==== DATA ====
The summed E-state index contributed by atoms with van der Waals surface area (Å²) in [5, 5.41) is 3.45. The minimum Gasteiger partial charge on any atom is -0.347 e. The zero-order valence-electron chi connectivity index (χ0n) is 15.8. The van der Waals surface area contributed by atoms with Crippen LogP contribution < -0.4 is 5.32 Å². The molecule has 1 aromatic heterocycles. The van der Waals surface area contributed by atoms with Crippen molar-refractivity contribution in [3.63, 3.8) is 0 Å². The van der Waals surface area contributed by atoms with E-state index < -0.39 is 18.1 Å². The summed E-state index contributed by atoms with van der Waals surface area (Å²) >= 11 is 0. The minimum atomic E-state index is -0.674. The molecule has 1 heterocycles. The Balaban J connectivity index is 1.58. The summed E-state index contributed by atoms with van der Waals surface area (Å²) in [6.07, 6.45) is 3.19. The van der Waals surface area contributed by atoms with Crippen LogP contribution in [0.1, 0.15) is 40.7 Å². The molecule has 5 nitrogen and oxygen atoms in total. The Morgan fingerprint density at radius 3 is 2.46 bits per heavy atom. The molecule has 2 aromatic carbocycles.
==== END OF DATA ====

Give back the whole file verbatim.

The summed E-state index contributed by atoms with van der Waals surface area (Å²) in [5, 5.41) is 3.45. The minimum Gasteiger partial charge on any atom is -0.347 e. The zero-order valence-electron chi connectivity index (χ0n) is 15.8. The van der Waals surface area contributed by atoms with Crippen LogP contribution < -0.4 is 5.32 Å². The molecule has 1 aromatic heterocycles. The van der Waals surface area contributed by atoms with Crippen molar-refractivity contribution in [3.63, 3.8) is 0 Å². The van der Waals surface area contributed by atoms with E-state index < -0.39 is 18.1 Å². The summed E-state index contributed by atoms with van der Waals surface area (Å²) >= 11 is 0. The minimum atomic E-state index is -0.674. The molecule has 1 heterocycles. The Balaban J connectivity index is 1.58. The summed E-state index contributed by atoms with van der Waals surface area (Å²) in [6.07, 6.45) is 3.19. The van der Waals surface area contributed by atoms with Crippen LogP contribution in [0.1, 0.15) is 40.7 Å². The molecule has 5 nitrogen and oxygen atoms in total. The Morgan fingerprint density at radius 3 is 2.46 bits per heavy atom. The molecule has 2 aromatic carbocycles.